East Lothian care home criticised by watchdog for second time as medication issues remain

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Lammermuir House fell short on medication management, nutrition and personal care.

An East Lothian care home is still failing to meet standards following a damning inspection report.

Lammermuir House in Dunbar has become the subject of yet another scathing review by the Care Inspectorate after it was slammed for uncleanliness and poor medication management last year. Following another visit in January, the watchdog acknowledged the quality of staff had improved but insisted the service had a way to go on nutrition, medication and personal care.

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With regard to several points on which the home was ordered to improve, inspectors concluded insufficient progress had been made. On was the frequency of bathing, hair washing, maintenance of bed sheets, nail and oral care, with a lack of recording 'compromising people's wellbeing'.

Lammermuir House continues to fall shortLammermuir House continues to fall short
Lammermuir House continues to fall short

Medication to treat residents' skin was not being properly managed, creating a risk of skin breakdown and infection. Although the dining room experience had improved for some residents, inspectors still raised concerns about the risk of malnutrition and staff's lack of knowledge on food fortification.

Commenting on mismanagement of medication in general, the latest report reads: "The arrangements for managing people's medication were, at times, poor and compromised people's health and well being. Even where there was access to healthcare professionals, people's healthcare needs were sometimes not reliably followed through.

"This may result in people experiencing disjointed or reactive care and support impacting on their health outcomes. People may not always receive the right medication at the right time with the potential to affect their physical and emotional well being. There were examples of 'as required' medication which was not clearly laid out."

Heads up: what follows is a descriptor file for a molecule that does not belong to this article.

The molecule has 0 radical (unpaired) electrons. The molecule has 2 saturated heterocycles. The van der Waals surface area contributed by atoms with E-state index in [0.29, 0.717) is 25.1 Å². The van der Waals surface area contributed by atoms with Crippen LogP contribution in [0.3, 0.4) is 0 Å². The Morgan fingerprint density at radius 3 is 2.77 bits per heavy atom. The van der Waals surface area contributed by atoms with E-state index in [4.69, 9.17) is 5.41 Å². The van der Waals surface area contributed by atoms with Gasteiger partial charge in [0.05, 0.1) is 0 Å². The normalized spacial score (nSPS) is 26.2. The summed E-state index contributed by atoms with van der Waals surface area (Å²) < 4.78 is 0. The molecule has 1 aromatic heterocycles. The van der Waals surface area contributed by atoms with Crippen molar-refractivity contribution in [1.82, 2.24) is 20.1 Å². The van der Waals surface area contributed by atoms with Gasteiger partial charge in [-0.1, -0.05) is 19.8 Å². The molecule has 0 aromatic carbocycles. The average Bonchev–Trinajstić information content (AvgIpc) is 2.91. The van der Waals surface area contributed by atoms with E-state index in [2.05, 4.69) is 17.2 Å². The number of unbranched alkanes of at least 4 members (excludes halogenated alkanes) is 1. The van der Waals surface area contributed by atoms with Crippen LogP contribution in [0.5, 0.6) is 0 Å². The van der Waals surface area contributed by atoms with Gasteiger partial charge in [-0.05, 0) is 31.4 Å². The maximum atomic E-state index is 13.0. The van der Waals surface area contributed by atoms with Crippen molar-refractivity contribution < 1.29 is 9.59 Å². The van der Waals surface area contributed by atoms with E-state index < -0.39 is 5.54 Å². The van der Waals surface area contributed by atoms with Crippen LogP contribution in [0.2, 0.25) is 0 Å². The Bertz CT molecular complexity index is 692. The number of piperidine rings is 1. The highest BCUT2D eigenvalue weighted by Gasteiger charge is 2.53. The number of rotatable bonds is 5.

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Acknowledging staffing improvements, it continues: "Staff were warm, kind and responsive to peoples needs. At the last inspection staffing was inadequate and we made a requirement.

"At this inspection the needs of people living in the home were calculated, using a tool which helped the provider calculate the required staffing hours. This took account of the layout of the building and deployment of staff to cover the home. During the mealtimes, the deployment and availability of staff had improved and this meant people experienced better care.

"The home still had a high reliance on agency nurses and carers to staff the home which affects continuity and consistency of care. The manager tried to use agency staff who were familiar with the home to try to improve communication and care for the residents.

"Cleaning staff arrangements had been strengthened by the appointment of a new housekeeper. Recently implemented changes to the numbers and deployment of domestic staff were starting to make an impact and should help keep the home clean whilst the refurbishment programme is completed."

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But despite a refurbishment programme being underway with the aim of overcoming cleanliness problems, not enough progress had been made at the time of the watchdog's last visit. Care plans compiled for residents were also considered sub-standard.

The document goes on: "Where people were subject of guardianship or powers of attorney, care plans did not fully recognise what this meant. Views of families and friends were not fully heard resulting in a limited understanding of their expectations.

"There remained a number of reviews of care to be completed. These are important to ensure that people are heard, receive the care that is right for them and takes account of their choices and preferences.

"Most care plan evaluations were not meaningful and did not make it clear whether the current care was working. For example, whether prescribed pain medicine was working.

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"Overall, care plans needed to be more outcome-focused and take into account peoples needs, wishes and choices. Better evaluation of care would lead to more responsive and timely action helping residents to get the right care at the right time."

A spokeswoman for the home's owners, the Four Seasons Health Care Group, said: “We regret that Lammermuir House Care Home has fallen below the standards that we and the Care Inspectorate expect. We have implemented a comprehensive improvement plan to address the areas noted in the report.

"Since the inspection in January, a new manager has been appointed who is working closely with the Care Inspectorate to make improvements throughout the home. This has included a review of resident care and medication processes and a programme of refurbishment, to ensure the needs of residents are better met.

"We are pleased that inspectors recognised improvements to the dining experience and staffing, noting ‘staff were warm, kind and responsive to people’s needs.’ The safety and wellbeing of residents and colleagues in our homes remain our first priority."

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